What to Expect from Quaker Worship
In the Religious Society of Friends we worship together in expectant silence and through spoken words. There is no human leader and no prearranged program. Each person who enters the Meeting helps to determine the depth of our worship as a group.
The silent hour is a time of seeking awareness of the Divine — dropping our usual patterns of thought, analysis and worry. We wait patiently for a kind of consciousness which Quakers have traditionally called the Light.
The Light may come as a new insight with regard to oneself, a deep sorrow for mistakes and wrong attitudes, an embrace of life and its joys, a new courage to face life, or power to obey the Light. This is the ministry of silence, of opening ourselves to feel the presence of the Divine Spirit with us and within all of us.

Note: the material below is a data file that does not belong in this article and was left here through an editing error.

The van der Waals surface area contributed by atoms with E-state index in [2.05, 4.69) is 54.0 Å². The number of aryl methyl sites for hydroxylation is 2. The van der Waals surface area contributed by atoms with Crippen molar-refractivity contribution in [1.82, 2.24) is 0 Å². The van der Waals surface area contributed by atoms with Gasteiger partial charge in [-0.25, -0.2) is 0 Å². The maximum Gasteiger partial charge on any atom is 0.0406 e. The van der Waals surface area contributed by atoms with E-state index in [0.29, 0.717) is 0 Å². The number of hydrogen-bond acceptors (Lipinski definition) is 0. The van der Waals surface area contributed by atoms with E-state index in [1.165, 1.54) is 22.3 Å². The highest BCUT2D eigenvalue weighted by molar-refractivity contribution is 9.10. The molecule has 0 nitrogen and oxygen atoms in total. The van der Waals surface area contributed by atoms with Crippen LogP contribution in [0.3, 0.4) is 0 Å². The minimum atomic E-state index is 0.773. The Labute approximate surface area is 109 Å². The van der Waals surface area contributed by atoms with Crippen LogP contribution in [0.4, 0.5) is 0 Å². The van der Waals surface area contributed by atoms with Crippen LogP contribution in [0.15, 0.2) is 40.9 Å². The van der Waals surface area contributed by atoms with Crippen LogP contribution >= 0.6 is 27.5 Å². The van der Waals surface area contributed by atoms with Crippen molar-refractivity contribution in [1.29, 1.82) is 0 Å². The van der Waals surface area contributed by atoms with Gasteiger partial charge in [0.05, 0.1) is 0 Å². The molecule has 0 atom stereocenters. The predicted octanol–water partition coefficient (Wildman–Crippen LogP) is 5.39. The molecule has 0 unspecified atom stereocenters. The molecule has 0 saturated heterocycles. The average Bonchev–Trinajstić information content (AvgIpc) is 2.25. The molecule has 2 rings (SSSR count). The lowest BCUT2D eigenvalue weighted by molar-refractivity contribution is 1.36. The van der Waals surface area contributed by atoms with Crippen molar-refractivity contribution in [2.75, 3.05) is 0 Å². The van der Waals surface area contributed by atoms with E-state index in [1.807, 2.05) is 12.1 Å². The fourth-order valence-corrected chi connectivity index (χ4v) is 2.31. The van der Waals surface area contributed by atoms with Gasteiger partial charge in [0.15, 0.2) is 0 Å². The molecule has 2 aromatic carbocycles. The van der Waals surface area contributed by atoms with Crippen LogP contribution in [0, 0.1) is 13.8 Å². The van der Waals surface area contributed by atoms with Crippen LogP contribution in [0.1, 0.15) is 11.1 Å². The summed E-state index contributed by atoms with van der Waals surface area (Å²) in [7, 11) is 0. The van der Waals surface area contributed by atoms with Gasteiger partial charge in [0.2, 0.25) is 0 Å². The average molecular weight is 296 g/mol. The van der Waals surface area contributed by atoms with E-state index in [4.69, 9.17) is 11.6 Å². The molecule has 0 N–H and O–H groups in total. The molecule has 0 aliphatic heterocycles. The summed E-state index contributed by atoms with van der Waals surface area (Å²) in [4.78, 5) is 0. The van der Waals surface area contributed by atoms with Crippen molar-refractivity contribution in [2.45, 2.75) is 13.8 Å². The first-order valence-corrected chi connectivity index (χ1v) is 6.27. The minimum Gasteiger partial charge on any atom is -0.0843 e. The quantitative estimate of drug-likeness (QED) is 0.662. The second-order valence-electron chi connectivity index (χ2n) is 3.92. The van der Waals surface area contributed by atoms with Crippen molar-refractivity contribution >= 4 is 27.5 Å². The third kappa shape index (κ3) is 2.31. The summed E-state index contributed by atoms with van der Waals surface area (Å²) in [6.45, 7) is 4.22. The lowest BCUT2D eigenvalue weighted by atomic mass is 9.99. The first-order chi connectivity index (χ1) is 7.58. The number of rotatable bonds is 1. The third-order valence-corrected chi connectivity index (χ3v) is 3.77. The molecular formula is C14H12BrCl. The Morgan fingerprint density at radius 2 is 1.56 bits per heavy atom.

The Light may also lead one to feel he or she has an insight to share with the Meeting. This is vocal ministry, and is offered in the sense and hope that the worship of others may be deepened by this ministry. After such a message, the group should have ample time to truly listen and sink back into silent waiting before the silence is broken again, if at all, during the rest of the Meeting.
There is the ministry of listening, of listening behind the words that are spoken, of holding up those words to the Light, to hear that of God in the speaker.
Because we value the experience of worship so greatly, we want to share it with the children of the Meeting, who join us for a portion of worship.
At the end of the worship hour, someone will close Meeting with a handshake followed by introductions of newcomers